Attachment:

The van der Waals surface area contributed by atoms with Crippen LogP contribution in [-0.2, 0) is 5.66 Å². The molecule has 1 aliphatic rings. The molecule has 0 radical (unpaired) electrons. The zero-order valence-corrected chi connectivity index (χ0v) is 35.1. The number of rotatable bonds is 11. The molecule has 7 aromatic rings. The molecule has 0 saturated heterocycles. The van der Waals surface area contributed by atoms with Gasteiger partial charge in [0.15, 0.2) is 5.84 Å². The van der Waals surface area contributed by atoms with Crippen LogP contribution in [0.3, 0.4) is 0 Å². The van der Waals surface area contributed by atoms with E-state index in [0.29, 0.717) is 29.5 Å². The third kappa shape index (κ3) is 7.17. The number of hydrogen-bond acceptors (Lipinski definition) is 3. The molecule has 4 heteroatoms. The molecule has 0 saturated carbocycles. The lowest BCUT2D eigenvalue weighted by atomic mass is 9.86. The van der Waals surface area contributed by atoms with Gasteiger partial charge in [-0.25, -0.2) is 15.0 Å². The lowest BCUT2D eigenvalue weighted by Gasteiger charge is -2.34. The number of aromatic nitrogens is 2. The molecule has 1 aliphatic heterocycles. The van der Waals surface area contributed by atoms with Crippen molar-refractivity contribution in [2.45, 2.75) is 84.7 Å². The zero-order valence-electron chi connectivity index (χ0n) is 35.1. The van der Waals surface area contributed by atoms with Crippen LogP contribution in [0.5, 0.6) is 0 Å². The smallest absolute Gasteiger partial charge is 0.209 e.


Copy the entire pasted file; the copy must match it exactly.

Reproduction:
The van der Waals surface area contributed by atoms with Crippen LogP contribution in [-0.2, 0) is 5.66 Å². The molecule has 1 aliphatic rings. The molecule has 0 radical (unpaired) electrons. The zero-order valence-corrected chi connectivity index (χ0v) is 35.1. The number of rotatable bonds is 11. The molecule has 7 aromatic rings. The molecule has 0 saturated heterocycles. The van der Waals surface area contributed by atoms with Gasteiger partial charge in [0.15, 0.2) is 5.84 Å². The van der Waals surface area contributed by atoms with Crippen LogP contribution in [0.3, 0.4) is 0 Å². The van der Waals surface area contributed by atoms with E-state index in [0.29, 0.717) is 29.5 Å². The third kappa shape index (κ3) is 7.17. The number of hydrogen-bond acceptors (Lipinski definition) is 3. The molecule has 4 heteroatoms. The molecule has 0 saturated carbocycles. The lowest BCUT2D eigenvalue weighted by atomic mass is 9.86. The van der Waals surface area contributed by atoms with Gasteiger partial charge in [-0.25, -0.2) is 15.0 Å². The lowest BCUT2D eigenvalue weighted by Gasteiger charge is -2.34. The number of aromatic nitrogens is 2. The molecule has 1 aliphatic heterocycles. The van der Waals surface area contributed by atoms with Crippen molar-refractivity contribution in [2.45, 2.75) is 84.7 Å². The zero-order valence-electron chi connectivity index (χ0n) is 35.1. The van der Waals surface area contributed by atoms with Crippen LogP contribution in [0.5, 0.6) is 0 Å². The smallest absolute Gasteiger partial charge is 0.209 e.